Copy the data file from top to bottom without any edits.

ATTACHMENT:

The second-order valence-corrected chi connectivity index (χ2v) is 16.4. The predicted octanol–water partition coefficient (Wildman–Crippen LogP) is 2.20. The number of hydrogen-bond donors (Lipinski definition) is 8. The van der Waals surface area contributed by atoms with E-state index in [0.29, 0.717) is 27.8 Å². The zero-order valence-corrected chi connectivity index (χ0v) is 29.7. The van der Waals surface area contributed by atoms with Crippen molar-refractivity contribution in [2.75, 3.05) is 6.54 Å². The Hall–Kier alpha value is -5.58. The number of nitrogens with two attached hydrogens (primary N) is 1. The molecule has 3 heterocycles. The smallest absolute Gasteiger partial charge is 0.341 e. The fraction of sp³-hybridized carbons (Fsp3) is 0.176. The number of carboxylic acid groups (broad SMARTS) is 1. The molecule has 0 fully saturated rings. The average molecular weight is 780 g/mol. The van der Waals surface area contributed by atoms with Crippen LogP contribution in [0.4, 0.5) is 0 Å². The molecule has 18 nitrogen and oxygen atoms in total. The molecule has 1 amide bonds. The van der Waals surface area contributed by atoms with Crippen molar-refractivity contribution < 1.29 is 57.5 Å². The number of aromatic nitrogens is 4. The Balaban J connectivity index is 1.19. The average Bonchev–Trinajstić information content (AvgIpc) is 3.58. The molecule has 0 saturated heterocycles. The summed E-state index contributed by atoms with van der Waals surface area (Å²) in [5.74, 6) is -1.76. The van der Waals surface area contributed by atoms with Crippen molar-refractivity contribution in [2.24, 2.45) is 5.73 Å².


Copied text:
The second-order valence-corrected chi connectivity index (χ2v) is 16.4. The predicted octanol–water partition coefficient (Wildman–Crippen LogP) is 2.20. The number of hydrogen-bond donors (Lipinski definition) is 8. The van der Waals surface area contributed by atoms with E-state index in [0.29, 0.717) is 27.8 Å². The zero-order valence-corrected chi connectivity index (χ0v) is 29.7. The van der Waals surface area contributed by atoms with Crippen molar-refractivity contribution in [2.75, 3.05) is 6.54 Å². The Hall–Kier alpha value is -5.58. The number of nitrogens with two attached hydrogens (primary N) is 1. The molecule has 3 heterocycles. The smallest absolute Gasteiger partial charge is 0.341 e. The fraction of sp³-hybridized carbons (Fsp3) is 0.176. The number of carboxylic acid groups (broad SMARTS) is 1. The molecule has 0 fully saturated rings. The average molecular weight is 780 g/mol. The van der Waals surface area contributed by atoms with Crippen LogP contribution in [0.4, 0.5) is 0 Å². The molecule has 18 nitrogen and oxygen atoms in total. The molecule has 1 amide bonds. The van der Waals surface area contributed by atoms with Crippen molar-refractivity contribution < 1.29 is 57.5 Å². The number of aromatic nitrogens is 4. The Balaban J connectivity index is 1.19. The average Bonchev–Trinajstić information content (AvgIpc) is 3.58. The molecule has 0 saturated heterocycles. The summed E-state index contributed by atoms with van der Waals surface area (Å²) in [5.74, 6) is -1.76. The van der Waals surface area contributed by atoms with Crippen molar-refractivity contribution in [2.24, 2.45) is 5.73 Å².